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World-class ocean observing gets a boost
An $8.7-million investment into the University of Victoria’s Ocean Networks Canada advances ocean-observing infrastructure on all three of Canada’s coasts, aligning a nationwide plan to safeguard the country’s ocean and coastal ecosystems for future generations. The support by Fisheries and Oceans Canada, announced on Wednesday by Minister Bernadette Jordan, means ONC will continue to deliver data in real time to advance science and provide communities, governments and industry with ocean knowledge to make informed decisions.
August 11, 2021
A hydrophone is deployed to monitor underwater noise in the Strait of Georgia, home to endangered killer whales and Canada’s biggest port, Vancouver. Credit: Ocean Networks Canada.

UNIVERSITY OF VICTORIA NEWS RELEASE
August 11, 2021

An $8.7-million investment into the University of Victoria’s Ocean Networks Canada (ONC) advances ocean-observing infrastructure on all three of Canada’s coasts, aligning a nationwide plan to safeguard the country’s ocean and coastal ecosystems for future generations.

The support by Fisheries and Oceans Canada (DFO), announced on Wednesday by Minister Bernadette Jordan, means ONC will continue to deliver data in real time to advance science and provide communities, governments and industry with ocean knowledge to make informed decisions. Since 2017, ONC has worked with DFO to deliver products anchored in Canada’s Oceans Protection Plan.

Ocean Networks Canada is committed to growing Canada’s leadership in the sustainable blue economy through our world-leading innovation in ocean-monitoring technology. Our culture of innovation and partnership leverages science and Indigenous knowledge to develop ocean intelligence, and evolve ocean technology to address the biggest challenge today—climate change, which was so clearly urgently highlighted this week from the Intergovernmental Panel on Climate Change. —Kate Moran, president and chief executive of ONC.

Canada invested in the protection of the ocean through ONC 15 years ago, making history as the world’s first large-scale, interactive, real-time portal into the ocean. The ocean-observing infrastructure has benefited diverse sectors such as fisheries and aquaculture, marine transportation, ocean technology and ecotourism, says Moran.

These further investments in ONC support Canada’s growing blue economy, which depends upon the sustainable use and management of our ocean resources.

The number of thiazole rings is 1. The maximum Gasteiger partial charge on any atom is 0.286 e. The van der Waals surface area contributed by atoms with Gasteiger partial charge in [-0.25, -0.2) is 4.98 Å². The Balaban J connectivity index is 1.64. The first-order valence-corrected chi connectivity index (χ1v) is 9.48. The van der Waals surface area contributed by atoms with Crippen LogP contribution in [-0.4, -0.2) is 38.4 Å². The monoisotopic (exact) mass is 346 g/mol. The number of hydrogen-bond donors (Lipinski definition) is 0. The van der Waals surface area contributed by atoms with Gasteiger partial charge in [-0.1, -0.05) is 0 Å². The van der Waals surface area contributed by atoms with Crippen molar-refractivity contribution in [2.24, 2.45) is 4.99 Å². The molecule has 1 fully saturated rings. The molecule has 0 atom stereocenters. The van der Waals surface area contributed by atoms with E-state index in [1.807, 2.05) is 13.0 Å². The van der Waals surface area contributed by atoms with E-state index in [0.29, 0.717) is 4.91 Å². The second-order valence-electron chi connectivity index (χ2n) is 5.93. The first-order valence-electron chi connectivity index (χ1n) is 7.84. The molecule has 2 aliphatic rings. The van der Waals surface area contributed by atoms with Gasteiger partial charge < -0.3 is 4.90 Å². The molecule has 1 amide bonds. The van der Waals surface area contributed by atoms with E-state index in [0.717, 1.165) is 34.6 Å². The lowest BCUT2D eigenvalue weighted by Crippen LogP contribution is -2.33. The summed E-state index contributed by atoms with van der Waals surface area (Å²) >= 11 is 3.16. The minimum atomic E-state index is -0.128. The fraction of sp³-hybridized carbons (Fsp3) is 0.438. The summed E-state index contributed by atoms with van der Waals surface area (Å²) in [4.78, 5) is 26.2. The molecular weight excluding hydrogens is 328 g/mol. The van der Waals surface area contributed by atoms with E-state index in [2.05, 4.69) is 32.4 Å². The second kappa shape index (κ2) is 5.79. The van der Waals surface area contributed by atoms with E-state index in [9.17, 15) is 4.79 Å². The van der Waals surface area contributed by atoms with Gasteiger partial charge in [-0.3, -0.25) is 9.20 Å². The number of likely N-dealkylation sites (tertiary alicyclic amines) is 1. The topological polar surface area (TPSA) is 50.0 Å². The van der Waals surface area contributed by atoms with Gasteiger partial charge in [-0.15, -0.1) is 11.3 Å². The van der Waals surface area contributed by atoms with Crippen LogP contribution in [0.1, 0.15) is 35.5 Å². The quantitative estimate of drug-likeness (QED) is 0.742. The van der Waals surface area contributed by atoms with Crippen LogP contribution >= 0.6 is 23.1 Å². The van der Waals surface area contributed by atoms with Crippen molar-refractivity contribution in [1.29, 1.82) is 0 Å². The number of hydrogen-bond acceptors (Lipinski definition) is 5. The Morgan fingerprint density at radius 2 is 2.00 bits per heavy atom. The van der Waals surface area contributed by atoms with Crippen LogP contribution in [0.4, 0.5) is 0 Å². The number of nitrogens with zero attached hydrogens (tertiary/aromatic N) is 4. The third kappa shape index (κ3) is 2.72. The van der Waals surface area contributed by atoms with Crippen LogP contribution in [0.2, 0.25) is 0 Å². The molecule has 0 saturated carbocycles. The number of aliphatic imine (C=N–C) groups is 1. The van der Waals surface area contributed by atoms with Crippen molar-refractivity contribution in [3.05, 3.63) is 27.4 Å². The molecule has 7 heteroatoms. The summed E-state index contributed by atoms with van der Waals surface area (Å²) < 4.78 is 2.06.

“Today’s investment in marine science and innovation will have a major impact and ensure Canada is at the forefront of oceans research, management, climate solutions and the blue economy. This funding shows Canada’s unwavering commitment to protecting our oceans, coastlines and industries for future generations,” says Kevin Hall, UVic’s president and vice-chancellor.

This support comes at an opportune time—the first year of the United Nations Decade of Ocean Science for Sustainable Development—and will allow our scientists and policy-makers to ensure that ocean science delivers greater benefits for both the ocean ecosystem and for the Canadian and global society. —Kevin Hall, UVic’s president and vice-chancellor.

Ocean observing instruments provide real-time monitoring of hydrothermal vent communities at Endeavour, Canada’s first marine protected area. Credit: Ocean Networks Canada.

World-leading ocean-observing infrastructure

Building on ONC’s core funding provided through the Canada Foundation for Innovation, the match-funding will support infrastructure on all three of Canada’s coastlines.

Oceanographic radar provides real-time information on the speed and direction of surface currents and waves to better inform navigation and emergency response, including ships in distress and oil spills. The continuous long-time series data collected by these instruments contribute to Canada’s marine safety and marine mammal protection.

ONC’s hydrophone networks measure and monitor underwater noise in both the deep sea and busy coastal waterways such as the Strait of Georgia, home to Canada’s biggest port, Vancouver. The free, continuous, near real-time data helps researchers and others understand how shipping noise impacts key endangered killer whale habitats. ONC’s hydrophone data was also used globally to inform research into reduced underwater noise during the COVID-19 shutdown.

Since 2009, ONC’s deep ocean sensors have provided real-time monitoring of Canada’s first marine protected area at the Endeavour Hydrothermal Vent Fields. ONC’s cabled observatories, remote control systems, interactive sensors, and big data management enables evidence-based decision-making for marine science, ocean management, disaster mitigation and marine protection and conservation.

Read the University of Victoria news release.
Read the Government of Canada news release.

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